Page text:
Since the 1960s there have been outbreaks of African swine fever in France, Italy, Malta, Belgium and Holland. The disease, which is endemic in most of Southern Africa, is highly contagious. The virus can persist in meat up to 15 weeks, processed hams up to six months and up to one month in contaminated pens.
This week scientists at the Institute for Animal Health's Pirbright Laboratory will announce a complete genome sequence for the African swine fever virus, which will be used as a template for vaccine design as part of a new joint £2 million project funded by the Wellcome Trust's 'animal health in the developing world' initiative.
Project Leader Dr Linda Dixon from the Institute for Animal Health said, "African swine fever is a deadly pig disease that is having a devastating economic impact on many of Africa's farmers and rural poor. This joint project brings together expertise from the Institute for Animal Health, the Royal Veterinary College and partners in France, Spain, Portugal and a number of African countries to develop vaccines and carry out vital field studies."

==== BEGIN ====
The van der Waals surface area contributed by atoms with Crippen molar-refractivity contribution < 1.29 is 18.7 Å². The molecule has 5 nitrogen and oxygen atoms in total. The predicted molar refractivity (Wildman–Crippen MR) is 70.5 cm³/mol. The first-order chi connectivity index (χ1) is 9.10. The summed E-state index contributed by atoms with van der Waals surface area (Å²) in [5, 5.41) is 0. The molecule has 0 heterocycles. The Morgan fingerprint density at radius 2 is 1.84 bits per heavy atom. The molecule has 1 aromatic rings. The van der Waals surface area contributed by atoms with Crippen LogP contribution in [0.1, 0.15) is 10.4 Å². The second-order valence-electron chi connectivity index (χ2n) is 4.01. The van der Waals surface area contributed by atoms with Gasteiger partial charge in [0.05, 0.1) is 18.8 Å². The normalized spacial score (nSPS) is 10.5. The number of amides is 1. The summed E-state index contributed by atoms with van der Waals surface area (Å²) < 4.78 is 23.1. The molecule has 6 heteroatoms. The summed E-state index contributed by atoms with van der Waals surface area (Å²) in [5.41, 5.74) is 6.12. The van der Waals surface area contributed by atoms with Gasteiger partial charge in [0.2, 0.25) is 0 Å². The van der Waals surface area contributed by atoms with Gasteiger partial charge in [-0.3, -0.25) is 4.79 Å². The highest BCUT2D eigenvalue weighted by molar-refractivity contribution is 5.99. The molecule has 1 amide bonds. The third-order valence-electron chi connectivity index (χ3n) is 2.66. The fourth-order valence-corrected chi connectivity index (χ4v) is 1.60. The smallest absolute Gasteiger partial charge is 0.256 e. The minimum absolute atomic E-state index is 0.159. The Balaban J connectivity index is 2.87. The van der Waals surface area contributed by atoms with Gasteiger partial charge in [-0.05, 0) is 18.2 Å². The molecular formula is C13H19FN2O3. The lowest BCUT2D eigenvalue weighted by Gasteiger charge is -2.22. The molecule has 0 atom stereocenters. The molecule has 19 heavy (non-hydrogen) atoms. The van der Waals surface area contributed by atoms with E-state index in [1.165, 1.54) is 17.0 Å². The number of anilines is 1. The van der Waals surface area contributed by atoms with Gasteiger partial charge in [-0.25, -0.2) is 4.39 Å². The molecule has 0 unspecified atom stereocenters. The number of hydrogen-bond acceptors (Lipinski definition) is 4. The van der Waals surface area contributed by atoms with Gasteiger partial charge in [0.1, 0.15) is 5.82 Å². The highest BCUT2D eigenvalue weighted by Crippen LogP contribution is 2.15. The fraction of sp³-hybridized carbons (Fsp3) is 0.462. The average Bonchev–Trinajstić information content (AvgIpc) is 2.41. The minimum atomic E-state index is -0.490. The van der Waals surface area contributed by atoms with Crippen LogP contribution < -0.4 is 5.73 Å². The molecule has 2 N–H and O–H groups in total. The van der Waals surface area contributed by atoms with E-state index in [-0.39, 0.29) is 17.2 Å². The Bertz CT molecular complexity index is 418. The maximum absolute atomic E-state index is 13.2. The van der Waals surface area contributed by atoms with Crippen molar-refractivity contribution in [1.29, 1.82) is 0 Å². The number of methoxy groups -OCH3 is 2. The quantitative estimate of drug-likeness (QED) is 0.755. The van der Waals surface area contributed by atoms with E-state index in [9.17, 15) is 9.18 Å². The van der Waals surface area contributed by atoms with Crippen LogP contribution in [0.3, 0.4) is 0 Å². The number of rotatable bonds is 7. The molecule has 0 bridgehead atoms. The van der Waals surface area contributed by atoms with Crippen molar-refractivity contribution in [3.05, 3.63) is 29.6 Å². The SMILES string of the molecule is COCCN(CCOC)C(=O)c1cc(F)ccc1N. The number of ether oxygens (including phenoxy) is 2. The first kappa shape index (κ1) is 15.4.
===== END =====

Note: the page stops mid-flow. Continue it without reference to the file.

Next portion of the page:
Dr Chris Oura, head of the Institute for Animal Health reference laboratory for African swine fever, said, "There is an urgent requirement to develop an effective vaccine to support disease control programmes in Africa."
African swine fever virus is spread from wild warthogs to domestic pigs through the bites of infected ticks. These ticks can remain infected in pig houses for up to eight years and can even live without feeding for up to five years. "Poor infrastructure in many African countries also makes it difficult to ensure effective control measures such as rapid diagnosis, good sanitation and movement restrictions."
The Food and Agriculture Organisation of the United Nations considers that options for control of the disease in Africa are very constrained, and the use of 'stamping out' must be critically evaluated for impact on the livelihoods of farmers, the loss of a valuable genetic resource base, and in terms of animal welfare.
If candidate vaccines can meet efficacy requirements then there would be an immediate market for their use, and great interest in the establishment of international vaccine reserves.